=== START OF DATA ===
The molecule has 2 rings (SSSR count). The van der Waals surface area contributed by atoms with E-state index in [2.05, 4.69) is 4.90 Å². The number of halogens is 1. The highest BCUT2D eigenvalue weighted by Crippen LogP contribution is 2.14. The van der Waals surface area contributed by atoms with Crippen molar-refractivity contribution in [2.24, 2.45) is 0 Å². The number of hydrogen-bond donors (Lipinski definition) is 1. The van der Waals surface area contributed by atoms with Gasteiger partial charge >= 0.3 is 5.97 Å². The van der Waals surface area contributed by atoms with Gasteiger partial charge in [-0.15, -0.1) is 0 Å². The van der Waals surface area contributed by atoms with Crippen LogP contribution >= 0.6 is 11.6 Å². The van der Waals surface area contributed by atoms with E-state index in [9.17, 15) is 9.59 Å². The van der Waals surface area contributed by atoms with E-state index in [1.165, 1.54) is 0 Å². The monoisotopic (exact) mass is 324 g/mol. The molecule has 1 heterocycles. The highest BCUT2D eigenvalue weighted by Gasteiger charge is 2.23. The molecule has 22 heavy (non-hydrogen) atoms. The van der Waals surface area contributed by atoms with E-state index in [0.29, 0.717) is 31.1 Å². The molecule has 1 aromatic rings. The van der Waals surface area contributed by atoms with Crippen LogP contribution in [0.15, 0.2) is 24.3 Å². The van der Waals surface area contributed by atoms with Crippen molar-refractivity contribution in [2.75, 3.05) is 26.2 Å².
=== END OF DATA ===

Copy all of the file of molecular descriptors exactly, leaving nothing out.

The molecule has 2 rings (SSSR count). The van der Waals surface area contributed by atoms with E-state index in [2.05, 4.69) is 4.90 Å². The number of halogens is 1. The highest BCUT2D eigenvalue weighted by Crippen LogP contribution is 2.14. The van der Waals surface area contributed by atoms with Crippen molar-refractivity contribution in [2.24, 2.45) is 0 Å². The number of hydrogen-bond donors (Lipinski definition) is 1. The van der Waals surface area contributed by atoms with Gasteiger partial charge >= 0.3 is 5.97 Å². The van der Waals surface area contributed by atoms with Gasteiger partial charge in [-0.15, -0.1) is 0 Å². The van der Waals surface area contributed by atoms with Crippen LogP contribution >= 0.6 is 11.6 Å². The van der Waals surface area contributed by atoms with E-state index in [9.17, 15) is 9.59 Å². The van der Waals surface area contributed by atoms with E-state index in [1.165, 1.54) is 0 Å². The monoisotopic (exact) mass is 324 g/mol. The molecule has 1 heterocycles. The highest BCUT2D eigenvalue weighted by Gasteiger charge is 2.23. The molecule has 22 heavy (non-hydrogen) atoms. The van der Waals surface area contributed by atoms with E-state index in [0.29, 0.717) is 31.1 Å². The molecule has 1 aromatic rings. The van der Waals surface area contributed by atoms with Crippen LogP contribution in [0.15, 0.2) is 24.3 Å². The van der Waals surface area contributed by atoms with Crippen molar-refractivity contribution in [2.75, 3.05) is 26.2 Å².